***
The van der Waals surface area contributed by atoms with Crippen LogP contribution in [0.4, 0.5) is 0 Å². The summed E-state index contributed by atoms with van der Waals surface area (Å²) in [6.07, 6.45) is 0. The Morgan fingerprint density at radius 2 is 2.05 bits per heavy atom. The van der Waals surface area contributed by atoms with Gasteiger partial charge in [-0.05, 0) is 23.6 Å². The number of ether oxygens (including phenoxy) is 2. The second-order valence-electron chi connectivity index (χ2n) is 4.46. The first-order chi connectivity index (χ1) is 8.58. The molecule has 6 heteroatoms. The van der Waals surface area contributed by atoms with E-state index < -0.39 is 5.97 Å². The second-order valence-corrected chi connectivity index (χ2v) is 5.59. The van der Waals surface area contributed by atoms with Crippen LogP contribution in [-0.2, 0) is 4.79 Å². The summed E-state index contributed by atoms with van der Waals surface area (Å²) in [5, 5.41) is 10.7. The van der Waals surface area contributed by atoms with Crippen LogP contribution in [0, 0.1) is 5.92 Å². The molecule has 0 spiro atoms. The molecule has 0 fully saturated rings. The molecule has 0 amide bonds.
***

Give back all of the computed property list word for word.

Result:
The van der Waals surface area contributed by atoms with Crippen LogP contribution in [0.4, 0.5) is 0 Å². The summed E-state index contributed by atoms with van der Waals surface area (Å²) in [6.07, 6.45) is 0. The Morgan fingerprint density at radius 2 is 2.05 bits per heavy atom. The van der Waals surface area contributed by atoms with Gasteiger partial charge in [-0.05, 0) is 23.6 Å². The number of ether oxygens (including phenoxy) is 2. The second-order valence-electron chi connectivity index (χ2n) is 4.46. The first-order chi connectivity index (χ1) is 8.58. The molecule has 6 heteroatoms. The van der Waals surface area contributed by atoms with E-state index < -0.39 is 5.97 Å². The second-order valence-corrected chi connectivity index (χ2v) is 5.59. The van der Waals surface area contributed by atoms with Crippen LogP contribution in [-0.2, 0) is 4.79 Å². The summed E-state index contributed by atoms with van der Waals surface area (Å²) in [5, 5.41) is 10.7. The van der Waals surface area contributed by atoms with Crippen LogP contribution in [0, 0.1) is 5.92 Å². The molecule has 0 spiro atoms. The molecule has 0 fully saturated rings. The molecule has 0 amide bonds.